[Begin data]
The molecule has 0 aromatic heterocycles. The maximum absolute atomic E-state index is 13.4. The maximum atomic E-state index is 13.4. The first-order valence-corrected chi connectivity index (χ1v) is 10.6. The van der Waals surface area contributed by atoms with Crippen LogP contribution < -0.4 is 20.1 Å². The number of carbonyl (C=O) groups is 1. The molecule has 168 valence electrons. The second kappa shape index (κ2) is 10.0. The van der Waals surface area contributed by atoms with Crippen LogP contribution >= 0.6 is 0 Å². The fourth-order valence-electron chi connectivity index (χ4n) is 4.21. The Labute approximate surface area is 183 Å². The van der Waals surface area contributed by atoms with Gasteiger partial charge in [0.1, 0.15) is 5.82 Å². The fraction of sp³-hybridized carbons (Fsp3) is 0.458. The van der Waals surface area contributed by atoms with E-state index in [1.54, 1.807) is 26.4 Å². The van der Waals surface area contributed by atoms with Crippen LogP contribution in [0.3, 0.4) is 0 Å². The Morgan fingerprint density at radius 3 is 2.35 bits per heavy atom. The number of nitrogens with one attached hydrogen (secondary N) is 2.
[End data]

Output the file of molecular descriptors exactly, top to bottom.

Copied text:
The molecule has 0 aromatic heterocycles. The maximum absolute atomic E-state index is 13.4. The maximum atomic E-state index is 13.4. The first-order valence-corrected chi connectivity index (χ1v) is 10.6. The van der Waals surface area contributed by atoms with Crippen LogP contribution < -0.4 is 20.1 Å². The number of carbonyl (C=O) groups is 1. The molecule has 168 valence electrons. The second kappa shape index (κ2) is 10.0. The van der Waals surface area contributed by atoms with Crippen LogP contribution >= 0.6 is 0 Å². The fourth-order valence-electron chi connectivity index (χ4n) is 4.21. The Labute approximate surface area is 183 Å². The van der Waals surface area contributed by atoms with Gasteiger partial charge in [0.1, 0.15) is 5.82 Å². The fraction of sp³-hybridized carbons (Fsp3) is 0.458. The van der Waals surface area contributed by atoms with E-state index in [1.54, 1.807) is 26.4 Å². The van der Waals surface area contributed by atoms with Crippen LogP contribution in [0.3, 0.4) is 0 Å². The Morgan fingerprint density at radius 3 is 2.35 bits per heavy atom. The number of nitrogens with one attached hydrogen (secondary N) is 2.